Professor Brian Cox, chair in particle physics at the University of Manchester and popular science broadcaster, questioned the government’s financial priorities by arguing that the bailout of the banking system had cost “more money than the UK has spent on science since Jesus”.
Speaking at the Benjamin Franklin House Symposium at the British Library on 20 September, Professor Cox admitted that in difficult economic times cuts had to be made somewhere, but warned that more than 40 per cent of the UK economy was reliant on an investment in science.
He said statistics proved that the UK was already “the world’s most efficient scientific nation”, accruing almost 12 per cent of citations despite just 1 per cent of the world population and 3 per cent of science funding.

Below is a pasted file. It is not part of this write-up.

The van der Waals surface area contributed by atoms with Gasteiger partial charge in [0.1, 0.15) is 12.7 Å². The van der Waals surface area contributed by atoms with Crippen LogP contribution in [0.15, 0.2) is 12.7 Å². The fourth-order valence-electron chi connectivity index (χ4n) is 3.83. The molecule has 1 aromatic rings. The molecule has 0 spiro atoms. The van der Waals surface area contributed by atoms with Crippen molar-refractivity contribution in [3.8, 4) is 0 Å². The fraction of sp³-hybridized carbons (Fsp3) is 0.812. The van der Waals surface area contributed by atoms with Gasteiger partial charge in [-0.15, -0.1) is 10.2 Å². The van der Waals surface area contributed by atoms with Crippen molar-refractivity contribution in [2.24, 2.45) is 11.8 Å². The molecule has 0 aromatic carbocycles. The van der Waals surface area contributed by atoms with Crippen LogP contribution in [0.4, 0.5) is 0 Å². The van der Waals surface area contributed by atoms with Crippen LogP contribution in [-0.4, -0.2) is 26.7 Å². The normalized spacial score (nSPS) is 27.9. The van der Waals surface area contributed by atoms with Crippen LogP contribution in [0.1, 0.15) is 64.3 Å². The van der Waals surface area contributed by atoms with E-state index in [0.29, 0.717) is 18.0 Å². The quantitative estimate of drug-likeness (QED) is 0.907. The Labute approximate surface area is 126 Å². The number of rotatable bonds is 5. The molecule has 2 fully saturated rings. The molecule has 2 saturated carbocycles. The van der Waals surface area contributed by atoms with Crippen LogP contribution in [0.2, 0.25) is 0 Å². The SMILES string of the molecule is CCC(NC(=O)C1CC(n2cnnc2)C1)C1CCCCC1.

“We already do more with less than anybody else,” he argued. “Almost half our economy rests on investment in universities and science. Any PPE [philosophy, politics and economics] graduate out of Oxford should understand it, but there are a lot of them in the Treasury and they don’t seem to.”
Professor Cox also defended spending on pure physics following infighting between scientists amid the scramble for funding, with engineers claiming that the search for the Higgs boson, the so-called God particle, would have to wait until science was better resourced.
“I think at the heart of that is a lack of understanding of what the search for the Higgs boson is. It’s in the main line of science, without a doubt. It’s very definitely not a search for just another subatomic particle,” he said.
“The impact is huge. The main purpose of science is to make you think, to give you a sense of perspective, to place ourselves in the Universe.”